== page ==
Post-conflict peacebuilding efforts can fail if they do not pay sufficient attention to natural resources. Natural resources – diamonds, oil, and minerals – are frequently at the heart of historic grievances, and have caused or funded at least eighteen conflicts since 1990. The same resources can play a central role in post-conflict peacebuilding, providing revenue for cash-starved governments, basic services for collapsed economies, and means for restoring livelihoods. To date, there is a striking gap in knowledge of what works, what does not, and how to improve peacebuilding through more effective and systematic management of natural resources. Post-Conflict Peacebuilding and Natural Resource Management addresses this gap by examining the growing literature on the topic and surveying experiences across more than forty post-conflict countries. The six-volume series includes more than 130 chapters from over 200 researchers, practitioners, and policymakers.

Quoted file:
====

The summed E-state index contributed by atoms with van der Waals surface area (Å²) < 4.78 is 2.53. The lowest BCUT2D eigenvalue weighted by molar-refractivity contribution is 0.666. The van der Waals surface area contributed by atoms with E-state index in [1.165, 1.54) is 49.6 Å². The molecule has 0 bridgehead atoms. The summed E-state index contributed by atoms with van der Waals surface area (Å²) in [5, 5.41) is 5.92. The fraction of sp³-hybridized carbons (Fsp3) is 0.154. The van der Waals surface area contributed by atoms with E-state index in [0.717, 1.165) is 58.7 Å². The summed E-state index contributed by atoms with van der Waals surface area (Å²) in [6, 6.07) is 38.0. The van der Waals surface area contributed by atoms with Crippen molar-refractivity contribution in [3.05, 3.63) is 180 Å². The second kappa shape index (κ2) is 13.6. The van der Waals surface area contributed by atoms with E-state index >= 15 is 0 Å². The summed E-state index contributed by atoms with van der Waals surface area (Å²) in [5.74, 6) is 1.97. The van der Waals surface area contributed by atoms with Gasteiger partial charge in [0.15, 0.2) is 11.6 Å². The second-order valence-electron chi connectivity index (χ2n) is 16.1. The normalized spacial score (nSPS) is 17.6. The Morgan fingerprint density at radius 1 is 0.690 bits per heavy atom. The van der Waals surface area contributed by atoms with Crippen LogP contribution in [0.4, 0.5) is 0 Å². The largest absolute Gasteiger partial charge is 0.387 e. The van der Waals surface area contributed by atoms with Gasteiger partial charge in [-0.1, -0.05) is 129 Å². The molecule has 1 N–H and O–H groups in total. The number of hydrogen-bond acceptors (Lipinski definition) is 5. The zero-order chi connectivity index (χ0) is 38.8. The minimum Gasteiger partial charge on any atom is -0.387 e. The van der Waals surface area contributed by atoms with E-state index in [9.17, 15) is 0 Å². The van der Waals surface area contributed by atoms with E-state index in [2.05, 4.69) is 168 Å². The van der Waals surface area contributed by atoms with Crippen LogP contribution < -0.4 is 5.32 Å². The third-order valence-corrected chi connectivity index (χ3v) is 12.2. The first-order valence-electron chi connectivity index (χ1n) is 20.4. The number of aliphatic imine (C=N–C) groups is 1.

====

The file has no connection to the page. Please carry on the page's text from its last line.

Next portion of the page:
Table of Contents
Volume 1: High-Value Natural Resources and Post-Conflict Peacebuilding Volume 2: Land and Post-Conflict Peacebuilding Volume 3: Water and Post-Conflict Peacebuilding Volume 4: Livelihoods, Natural Resources and Post-conflict Peacebuilding Volume 5: Assessing and Restoring Natural Resources in Post-Conflict Peacebuilding Volume 6: Governance, Natural Resources, and Post-Conflict Peacebuilding
The Series Editors are Carl Bruch, David Jensen, Mikiyasu Nakayama, and Jon Unruh.
Carl Bruch is a Senior Attorney and Co-Director of International Programs at the Environmental Law Institute, USA.
David Jensenheads the Policy and Planning Team of the UN Environment Programme's Post-Conflict and Disaster Management Branch, Geneva, Switzerland.
Mikiyasu Nakayama is a Professor in the Department of International Studies at the Graduate School of Frontier Sciences, University of Tokyo, Japan.
Jon Unruh is Professor of Geography at McGill University, Montreal, Canada.